Before planting, add lots of organic matter to the soil and check the soil for porosity. Work in sand or other hard materials to increase drainage if your soil doesn’t drain well. Improve soil by adding a combination of well-aged cow manure and blood and the bone meal a few weeks before planting. Loosen the soil deeply before planting.
Heavy lime applications may be necessary if the soil is too acidic. Distribute a recommended amount of agricultural lime into the area 12 months before planting, disking it, and plowing as deeply as possible to mix it in the above soil. You can grow cover plants and plow to increase the amount of organic soil matter six months later.
Apply the remaining lime and required phosphate at the same time and do a little work. You can plant trees after three months. Do not fertilize the trees planted recently too soon. Trees should be well established first. In most cases, it is appropriate to wait a year. These applications should be very light, and fertilizer should be applied uniformly and not come in contact with tree stems. Irrigate immediately after fertilizing.
How to grow Avocado in clay soil
Clay soil, when wet, is sticky, gluggy, and lacks oxygen, but it can also be as hard and dry as a rock. Avocado trees originated from rainforests, where they adapted to grow in fertile black soil with deep organic matter. However, getting plenty of water from this free-draining growing source allows the root system to breathe and expand. Therefore, Avocados have a fickle root system that responds poorly to root disturbances (so be careful when you plant them).
They will not tolerate long periods of rock, compacted soil, dry soil, or sticky wet soil with low oxygen. If you have heavy clay soil, grow the tree in the mound for better drainage. Make the mound 1 to 2 feet high and 3 to 5 feet around. Do not put gravel or anything else like putting media in the hole. The sooner the roots enter the bulk soil, the better the tree will work.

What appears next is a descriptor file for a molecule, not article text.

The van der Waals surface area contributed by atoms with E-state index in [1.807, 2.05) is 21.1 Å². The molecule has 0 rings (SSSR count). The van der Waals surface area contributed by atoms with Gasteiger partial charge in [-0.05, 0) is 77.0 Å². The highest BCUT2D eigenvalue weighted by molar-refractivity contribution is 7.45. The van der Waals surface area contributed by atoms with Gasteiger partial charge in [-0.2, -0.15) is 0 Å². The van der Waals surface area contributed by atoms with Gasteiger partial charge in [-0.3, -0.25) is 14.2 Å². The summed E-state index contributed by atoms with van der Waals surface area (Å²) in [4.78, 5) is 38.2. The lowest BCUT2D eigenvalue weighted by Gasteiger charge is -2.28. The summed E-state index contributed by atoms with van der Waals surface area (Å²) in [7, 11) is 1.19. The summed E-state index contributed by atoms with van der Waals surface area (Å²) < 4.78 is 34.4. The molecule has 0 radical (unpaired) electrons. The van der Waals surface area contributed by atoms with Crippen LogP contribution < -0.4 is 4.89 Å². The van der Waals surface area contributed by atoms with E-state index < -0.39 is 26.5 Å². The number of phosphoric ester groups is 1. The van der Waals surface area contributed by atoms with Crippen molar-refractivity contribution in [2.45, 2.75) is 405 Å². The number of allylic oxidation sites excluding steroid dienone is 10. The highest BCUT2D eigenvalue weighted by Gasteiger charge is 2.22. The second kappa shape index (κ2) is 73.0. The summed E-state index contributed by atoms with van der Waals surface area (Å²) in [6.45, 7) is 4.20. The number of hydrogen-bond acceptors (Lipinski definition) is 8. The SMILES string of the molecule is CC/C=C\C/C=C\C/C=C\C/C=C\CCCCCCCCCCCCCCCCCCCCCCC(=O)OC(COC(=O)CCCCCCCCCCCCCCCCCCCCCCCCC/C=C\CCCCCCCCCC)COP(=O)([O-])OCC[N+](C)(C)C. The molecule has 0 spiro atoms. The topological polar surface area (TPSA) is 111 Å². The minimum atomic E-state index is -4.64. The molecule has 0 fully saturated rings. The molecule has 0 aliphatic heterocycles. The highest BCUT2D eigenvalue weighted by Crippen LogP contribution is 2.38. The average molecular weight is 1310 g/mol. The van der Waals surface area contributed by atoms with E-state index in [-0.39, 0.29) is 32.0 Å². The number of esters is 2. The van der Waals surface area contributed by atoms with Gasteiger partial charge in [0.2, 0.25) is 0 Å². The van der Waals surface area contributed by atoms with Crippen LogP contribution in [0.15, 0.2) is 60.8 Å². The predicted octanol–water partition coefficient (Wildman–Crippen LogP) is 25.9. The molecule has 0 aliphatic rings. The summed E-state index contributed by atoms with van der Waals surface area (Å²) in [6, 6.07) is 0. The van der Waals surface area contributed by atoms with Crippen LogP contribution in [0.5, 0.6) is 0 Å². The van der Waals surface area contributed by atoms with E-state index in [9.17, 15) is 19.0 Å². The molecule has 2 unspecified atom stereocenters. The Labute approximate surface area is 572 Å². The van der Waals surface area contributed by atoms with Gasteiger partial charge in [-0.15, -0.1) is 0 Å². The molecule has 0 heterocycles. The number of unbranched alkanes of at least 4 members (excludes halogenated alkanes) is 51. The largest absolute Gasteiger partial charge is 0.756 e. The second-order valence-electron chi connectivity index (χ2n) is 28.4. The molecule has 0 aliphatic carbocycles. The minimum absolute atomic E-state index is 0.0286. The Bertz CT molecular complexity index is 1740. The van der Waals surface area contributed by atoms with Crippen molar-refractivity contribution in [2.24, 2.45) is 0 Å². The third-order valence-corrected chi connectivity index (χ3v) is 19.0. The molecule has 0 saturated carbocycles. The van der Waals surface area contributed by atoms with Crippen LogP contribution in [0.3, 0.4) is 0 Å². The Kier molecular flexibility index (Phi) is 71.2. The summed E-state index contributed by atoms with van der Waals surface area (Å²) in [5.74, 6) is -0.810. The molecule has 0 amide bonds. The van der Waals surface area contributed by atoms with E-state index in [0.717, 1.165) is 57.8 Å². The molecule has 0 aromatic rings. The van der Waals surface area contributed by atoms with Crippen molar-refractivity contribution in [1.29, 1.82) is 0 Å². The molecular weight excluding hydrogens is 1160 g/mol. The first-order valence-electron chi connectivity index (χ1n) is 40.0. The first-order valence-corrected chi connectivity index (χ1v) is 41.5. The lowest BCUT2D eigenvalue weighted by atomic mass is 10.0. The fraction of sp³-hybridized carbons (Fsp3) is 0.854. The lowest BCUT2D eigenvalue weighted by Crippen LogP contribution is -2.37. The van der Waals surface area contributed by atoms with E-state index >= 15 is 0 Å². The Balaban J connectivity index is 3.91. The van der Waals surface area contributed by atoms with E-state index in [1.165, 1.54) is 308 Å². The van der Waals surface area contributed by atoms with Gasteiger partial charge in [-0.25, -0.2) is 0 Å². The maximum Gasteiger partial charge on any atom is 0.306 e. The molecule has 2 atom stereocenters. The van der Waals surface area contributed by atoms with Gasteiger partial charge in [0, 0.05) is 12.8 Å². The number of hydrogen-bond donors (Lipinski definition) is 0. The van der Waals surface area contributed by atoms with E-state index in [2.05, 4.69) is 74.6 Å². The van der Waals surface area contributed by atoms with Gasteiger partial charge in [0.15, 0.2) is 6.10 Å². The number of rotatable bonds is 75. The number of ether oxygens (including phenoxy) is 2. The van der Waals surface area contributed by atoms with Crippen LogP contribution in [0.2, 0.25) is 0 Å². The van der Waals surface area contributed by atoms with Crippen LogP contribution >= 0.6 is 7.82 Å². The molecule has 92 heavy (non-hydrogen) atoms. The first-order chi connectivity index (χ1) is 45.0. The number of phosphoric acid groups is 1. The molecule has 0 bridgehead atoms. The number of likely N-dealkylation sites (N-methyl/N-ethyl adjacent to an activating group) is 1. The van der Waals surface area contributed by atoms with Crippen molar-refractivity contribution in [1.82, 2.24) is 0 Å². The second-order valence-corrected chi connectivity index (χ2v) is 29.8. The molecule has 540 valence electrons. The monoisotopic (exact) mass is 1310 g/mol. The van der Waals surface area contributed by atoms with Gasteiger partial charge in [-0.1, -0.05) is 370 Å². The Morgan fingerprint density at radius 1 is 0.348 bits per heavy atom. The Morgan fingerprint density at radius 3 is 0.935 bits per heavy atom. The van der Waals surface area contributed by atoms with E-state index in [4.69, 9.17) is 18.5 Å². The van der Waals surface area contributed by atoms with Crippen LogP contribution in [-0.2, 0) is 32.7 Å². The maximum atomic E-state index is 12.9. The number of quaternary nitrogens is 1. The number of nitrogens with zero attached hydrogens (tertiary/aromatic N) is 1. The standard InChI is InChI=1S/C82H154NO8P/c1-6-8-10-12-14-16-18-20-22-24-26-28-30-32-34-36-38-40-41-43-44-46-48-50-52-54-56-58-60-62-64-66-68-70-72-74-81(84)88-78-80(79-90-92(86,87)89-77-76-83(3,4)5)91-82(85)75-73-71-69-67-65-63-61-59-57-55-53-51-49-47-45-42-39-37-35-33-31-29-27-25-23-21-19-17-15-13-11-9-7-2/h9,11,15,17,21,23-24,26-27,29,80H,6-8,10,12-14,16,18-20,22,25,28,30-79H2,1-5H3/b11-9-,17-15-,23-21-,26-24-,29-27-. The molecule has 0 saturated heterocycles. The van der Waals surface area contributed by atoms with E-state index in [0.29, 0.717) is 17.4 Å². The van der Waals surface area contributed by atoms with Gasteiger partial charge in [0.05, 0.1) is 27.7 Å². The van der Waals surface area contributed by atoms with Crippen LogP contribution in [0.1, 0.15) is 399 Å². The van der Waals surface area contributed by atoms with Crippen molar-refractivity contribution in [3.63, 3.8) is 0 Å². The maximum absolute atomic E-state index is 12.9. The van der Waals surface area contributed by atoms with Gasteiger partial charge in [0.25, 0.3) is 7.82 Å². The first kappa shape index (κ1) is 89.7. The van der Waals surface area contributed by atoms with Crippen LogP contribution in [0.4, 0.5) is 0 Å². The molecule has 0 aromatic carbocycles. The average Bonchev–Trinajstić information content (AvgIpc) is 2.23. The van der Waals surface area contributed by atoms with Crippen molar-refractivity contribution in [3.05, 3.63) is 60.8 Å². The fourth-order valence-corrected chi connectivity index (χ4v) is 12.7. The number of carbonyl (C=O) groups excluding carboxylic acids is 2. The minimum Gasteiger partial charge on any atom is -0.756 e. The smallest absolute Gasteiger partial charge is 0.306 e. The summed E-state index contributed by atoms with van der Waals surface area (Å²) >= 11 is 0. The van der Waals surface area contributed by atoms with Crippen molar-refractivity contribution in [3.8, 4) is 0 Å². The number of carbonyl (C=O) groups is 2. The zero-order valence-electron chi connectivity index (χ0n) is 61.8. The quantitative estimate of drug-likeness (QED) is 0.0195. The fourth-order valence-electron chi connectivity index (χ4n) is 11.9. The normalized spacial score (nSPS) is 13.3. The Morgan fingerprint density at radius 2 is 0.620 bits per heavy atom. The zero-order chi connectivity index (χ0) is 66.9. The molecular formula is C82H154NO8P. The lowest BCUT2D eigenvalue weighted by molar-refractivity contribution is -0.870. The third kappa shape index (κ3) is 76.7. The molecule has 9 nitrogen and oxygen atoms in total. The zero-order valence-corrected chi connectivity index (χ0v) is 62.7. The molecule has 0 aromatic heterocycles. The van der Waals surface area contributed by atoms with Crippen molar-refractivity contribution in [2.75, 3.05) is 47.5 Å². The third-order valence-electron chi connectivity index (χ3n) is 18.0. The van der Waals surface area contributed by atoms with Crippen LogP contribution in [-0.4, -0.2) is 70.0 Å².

Avocados are sensitive to salt burn, and with a combination of high salt concentrations in our water and heavy clay soil, it is essential to remember to water slowly and deeply. You can achieve this by using drip emitters of ¼ to 1/2 gallons per hour every time you water. If you don’t use the drip system, you can get the same results by turning your hose on just a trickle and leaving it at the plant for a few hours, thus allowing water to penetrate deeply so that the roots can reach it.
Soil composting for Avocado
In the Avocado tree, boron, zinc, and copper levels increase by steer manure. Fertilizer does almost the same inside the soil as other additions, such as ammonium nitrate fertilizer, except for nitrogen deficiency. If you use steer manure as a soil modification, combine it with nitrogen-rich modifications. The proper proportion of fertilizers will yield the balanced, nutritious soil that the Avocado tree craves.